A professional certification has value if it helps the certificant explain his expertise to potential clients or employers – in other words, it has primary value as a marketing tool. In order for this value to be realized, consumers must know the certification by reputation.
Another, equally important kind of value characterizes the best certifications, however: they can protect the certificant in the event of legal proceedings. For this additional value to be realized, not only consumers but also lawyers and juries must be able to rely on the certification as evidence of the certificant’s expertise.
One way that the finest environmental certification programs maximize both of these types of value is board awarding, a process where certification is granted not by administrative staff but by an independent panel of industry experts. Though very few environmental certifications are board-awarded, nevertheless the process is an essential feature of the most respected designations in the field and is required of all third-party accredited certifications.
What makes a truly board awarded certification?
No staff decisions. The decision to award or withhold certification should never be made by staff members of the certifying body.
Industry experts. Certification Boards should be composed of industry practitioners who understand first hand the knowledge and experience required of a certified individual.
Volunteer Status. Board members should be entirely independent of the certifying body and should serve on a volunteer basis.
Certification program oversight. Boards should have complete authority over examination, eligibility and recertification requirements for the certification program. These decisions should never be left to administrative staff.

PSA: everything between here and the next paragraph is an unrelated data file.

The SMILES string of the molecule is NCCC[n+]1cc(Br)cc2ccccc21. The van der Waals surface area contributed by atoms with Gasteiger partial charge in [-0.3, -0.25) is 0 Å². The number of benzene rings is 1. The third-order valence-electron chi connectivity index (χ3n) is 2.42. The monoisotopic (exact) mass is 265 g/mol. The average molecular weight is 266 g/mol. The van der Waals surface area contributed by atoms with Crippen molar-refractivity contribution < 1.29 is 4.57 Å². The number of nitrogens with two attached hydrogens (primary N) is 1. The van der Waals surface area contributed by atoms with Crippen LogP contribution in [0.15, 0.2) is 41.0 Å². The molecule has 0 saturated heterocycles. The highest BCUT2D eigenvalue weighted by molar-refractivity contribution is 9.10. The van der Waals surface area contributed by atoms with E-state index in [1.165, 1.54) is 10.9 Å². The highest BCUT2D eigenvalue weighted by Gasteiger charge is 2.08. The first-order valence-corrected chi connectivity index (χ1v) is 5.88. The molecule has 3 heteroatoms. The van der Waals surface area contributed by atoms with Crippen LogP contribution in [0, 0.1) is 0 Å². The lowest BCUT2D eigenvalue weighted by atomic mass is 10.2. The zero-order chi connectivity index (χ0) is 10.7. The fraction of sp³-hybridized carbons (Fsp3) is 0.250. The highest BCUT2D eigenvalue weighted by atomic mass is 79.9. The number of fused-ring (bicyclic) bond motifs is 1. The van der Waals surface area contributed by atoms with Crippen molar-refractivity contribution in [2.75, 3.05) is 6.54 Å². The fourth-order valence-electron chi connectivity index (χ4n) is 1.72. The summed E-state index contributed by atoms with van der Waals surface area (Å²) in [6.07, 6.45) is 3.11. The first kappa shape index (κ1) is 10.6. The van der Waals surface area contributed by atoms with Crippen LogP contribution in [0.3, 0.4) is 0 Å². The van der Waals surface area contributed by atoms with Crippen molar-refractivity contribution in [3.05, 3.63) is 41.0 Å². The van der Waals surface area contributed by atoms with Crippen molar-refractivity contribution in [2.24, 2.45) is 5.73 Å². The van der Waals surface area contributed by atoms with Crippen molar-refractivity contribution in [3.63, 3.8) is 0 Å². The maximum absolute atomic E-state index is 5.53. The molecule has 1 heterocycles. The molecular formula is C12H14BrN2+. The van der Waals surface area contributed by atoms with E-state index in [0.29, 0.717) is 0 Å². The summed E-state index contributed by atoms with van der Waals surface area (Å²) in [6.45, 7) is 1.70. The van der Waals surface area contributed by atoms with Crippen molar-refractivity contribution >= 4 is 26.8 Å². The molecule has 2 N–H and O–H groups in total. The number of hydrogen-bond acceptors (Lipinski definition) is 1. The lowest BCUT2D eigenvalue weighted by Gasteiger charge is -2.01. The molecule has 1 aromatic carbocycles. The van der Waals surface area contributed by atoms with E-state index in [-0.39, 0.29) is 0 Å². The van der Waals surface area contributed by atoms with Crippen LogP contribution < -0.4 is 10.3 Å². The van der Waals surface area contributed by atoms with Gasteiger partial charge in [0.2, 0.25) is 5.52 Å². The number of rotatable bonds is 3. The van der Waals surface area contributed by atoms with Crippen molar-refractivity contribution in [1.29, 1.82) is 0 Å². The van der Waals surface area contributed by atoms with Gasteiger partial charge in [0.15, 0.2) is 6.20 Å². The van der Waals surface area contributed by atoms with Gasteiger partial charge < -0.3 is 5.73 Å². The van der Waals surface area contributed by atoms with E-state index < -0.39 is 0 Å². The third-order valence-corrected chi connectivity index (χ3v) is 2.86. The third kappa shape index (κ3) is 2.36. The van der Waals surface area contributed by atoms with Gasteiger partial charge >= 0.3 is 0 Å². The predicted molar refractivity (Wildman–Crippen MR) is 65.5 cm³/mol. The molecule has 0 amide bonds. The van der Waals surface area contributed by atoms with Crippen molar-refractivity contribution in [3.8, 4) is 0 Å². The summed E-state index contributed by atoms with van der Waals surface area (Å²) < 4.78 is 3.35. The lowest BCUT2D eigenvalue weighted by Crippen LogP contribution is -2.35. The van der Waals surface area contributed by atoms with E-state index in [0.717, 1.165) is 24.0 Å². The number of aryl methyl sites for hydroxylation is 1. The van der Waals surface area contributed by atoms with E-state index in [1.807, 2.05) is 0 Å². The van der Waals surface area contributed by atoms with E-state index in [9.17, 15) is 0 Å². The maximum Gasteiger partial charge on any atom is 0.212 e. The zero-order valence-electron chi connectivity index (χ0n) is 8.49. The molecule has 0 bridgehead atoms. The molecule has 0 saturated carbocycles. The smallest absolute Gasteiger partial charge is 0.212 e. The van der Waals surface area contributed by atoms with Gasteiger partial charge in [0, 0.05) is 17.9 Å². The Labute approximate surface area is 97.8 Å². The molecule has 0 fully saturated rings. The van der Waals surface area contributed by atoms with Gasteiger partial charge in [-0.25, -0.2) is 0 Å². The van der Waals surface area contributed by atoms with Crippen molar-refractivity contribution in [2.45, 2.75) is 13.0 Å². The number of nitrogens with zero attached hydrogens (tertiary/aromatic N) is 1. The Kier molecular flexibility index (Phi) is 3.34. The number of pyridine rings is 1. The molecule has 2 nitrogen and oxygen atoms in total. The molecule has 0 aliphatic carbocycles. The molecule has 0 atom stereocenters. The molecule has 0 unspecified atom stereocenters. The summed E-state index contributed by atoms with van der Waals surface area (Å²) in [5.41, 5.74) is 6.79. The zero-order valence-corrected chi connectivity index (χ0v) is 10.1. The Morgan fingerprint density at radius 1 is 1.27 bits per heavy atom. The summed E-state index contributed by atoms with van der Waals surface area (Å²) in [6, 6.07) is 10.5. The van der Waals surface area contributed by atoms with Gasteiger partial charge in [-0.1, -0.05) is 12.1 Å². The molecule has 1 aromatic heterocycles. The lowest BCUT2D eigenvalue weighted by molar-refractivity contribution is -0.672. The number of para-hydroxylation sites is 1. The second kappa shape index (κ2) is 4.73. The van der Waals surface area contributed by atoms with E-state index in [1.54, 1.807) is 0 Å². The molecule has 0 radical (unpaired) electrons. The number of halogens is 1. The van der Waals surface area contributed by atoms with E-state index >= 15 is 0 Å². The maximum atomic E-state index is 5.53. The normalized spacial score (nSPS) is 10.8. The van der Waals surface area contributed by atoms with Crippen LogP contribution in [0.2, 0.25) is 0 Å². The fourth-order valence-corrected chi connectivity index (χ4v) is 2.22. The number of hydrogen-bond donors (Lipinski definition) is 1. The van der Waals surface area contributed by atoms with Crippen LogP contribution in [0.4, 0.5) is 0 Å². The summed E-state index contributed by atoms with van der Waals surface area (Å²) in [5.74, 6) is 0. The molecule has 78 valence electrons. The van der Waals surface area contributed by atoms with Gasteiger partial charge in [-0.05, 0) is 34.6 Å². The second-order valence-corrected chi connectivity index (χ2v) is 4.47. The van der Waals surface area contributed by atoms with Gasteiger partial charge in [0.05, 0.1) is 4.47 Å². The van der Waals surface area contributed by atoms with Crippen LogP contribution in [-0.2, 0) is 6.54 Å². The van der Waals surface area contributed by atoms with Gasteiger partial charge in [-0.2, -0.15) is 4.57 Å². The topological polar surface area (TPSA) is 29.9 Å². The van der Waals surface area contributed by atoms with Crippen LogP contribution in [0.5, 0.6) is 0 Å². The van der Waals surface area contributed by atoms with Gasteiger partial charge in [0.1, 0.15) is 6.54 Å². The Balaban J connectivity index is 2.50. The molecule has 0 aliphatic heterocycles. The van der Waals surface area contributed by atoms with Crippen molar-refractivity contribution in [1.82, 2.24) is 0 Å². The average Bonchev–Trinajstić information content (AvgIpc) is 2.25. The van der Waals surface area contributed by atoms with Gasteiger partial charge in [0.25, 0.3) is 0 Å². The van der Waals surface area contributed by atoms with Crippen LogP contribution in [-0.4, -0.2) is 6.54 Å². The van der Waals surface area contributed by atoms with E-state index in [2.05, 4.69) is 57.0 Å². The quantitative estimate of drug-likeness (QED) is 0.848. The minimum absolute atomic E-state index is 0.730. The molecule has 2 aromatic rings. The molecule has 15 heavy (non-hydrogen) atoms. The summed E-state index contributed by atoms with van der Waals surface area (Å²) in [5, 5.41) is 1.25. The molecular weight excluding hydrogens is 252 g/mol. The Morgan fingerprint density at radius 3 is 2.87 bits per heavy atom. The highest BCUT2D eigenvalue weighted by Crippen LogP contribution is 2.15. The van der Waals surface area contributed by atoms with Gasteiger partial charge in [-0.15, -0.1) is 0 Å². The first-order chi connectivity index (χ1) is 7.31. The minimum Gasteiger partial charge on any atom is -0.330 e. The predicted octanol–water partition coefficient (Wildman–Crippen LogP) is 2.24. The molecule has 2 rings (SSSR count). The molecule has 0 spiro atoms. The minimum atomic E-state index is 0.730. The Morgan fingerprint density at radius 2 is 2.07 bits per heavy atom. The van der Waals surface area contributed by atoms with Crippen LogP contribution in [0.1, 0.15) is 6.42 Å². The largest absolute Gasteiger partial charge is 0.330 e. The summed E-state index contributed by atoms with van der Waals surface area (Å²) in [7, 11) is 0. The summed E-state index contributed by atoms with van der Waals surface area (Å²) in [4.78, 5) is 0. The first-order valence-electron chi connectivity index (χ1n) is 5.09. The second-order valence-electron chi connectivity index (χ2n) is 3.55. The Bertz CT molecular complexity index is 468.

Unanimous decisions. Boards should grant certification by unanimous vote only so that certificants hold their designations with the highest level of confidence.
Recusal and conflict of interest. Board members should not participate in votes where they may be biased for or against a candidate. Board members should not be involved in preparing candidates for the certification exam.
Complaints and appeals. Boards should have exclusive authority to rule on complaints against certificants and to hear appeals of their decisions.
Published procedures. Boards should conduct their business according to published rules governing all aspects of their business. Though board meetings should be confidential, they should always follow publicly stated procedures.
Why is board awarding important?
Board awarding is required of all personnel certifications accredited by the major third-party accreditation bodies in the North America: ANSI (The American National Standards Institute), NCCA (the National Commission of Certifying Agencies), and CESB (the Council of Engineering and Scientific Specialty Boards). Board-awarding helps these national bodies verify that the programs they accredit are operated to the highest standards. Essentially, board awarding allows an uncoerced consensus to testify to a certificant’s knowledge and expertise. That consensus says, among other things, that the certification represents an entire field of knowledge; that it has been awarded freely without the influence of politics or economics; and that there is broad agreement as to the qualifications of the certified individual.
In the same way that a well known title or acronym makes a certification attractive to consumers and employers, an accreditation based on board-awarding makes a certification attractive to industry professionals, attorneys, judges and juries. Professionals who are seeking personnel certification should inquire as to whether potential designations are board awarded. The answer could mean the difference between an enhanced reputation or a damaged one when the designation is challenged in court.
Adam Andrews is Director of Operations at the American Council for Accredited Certification (ACAC), an independent certifying body serving the environmental industry since 1992. ACAC offers board-awarded certifications in fields related to indoor air quality to more than 3,000 individuals across North America and overseas. For more information about ACAC programs, please visit www.acac.org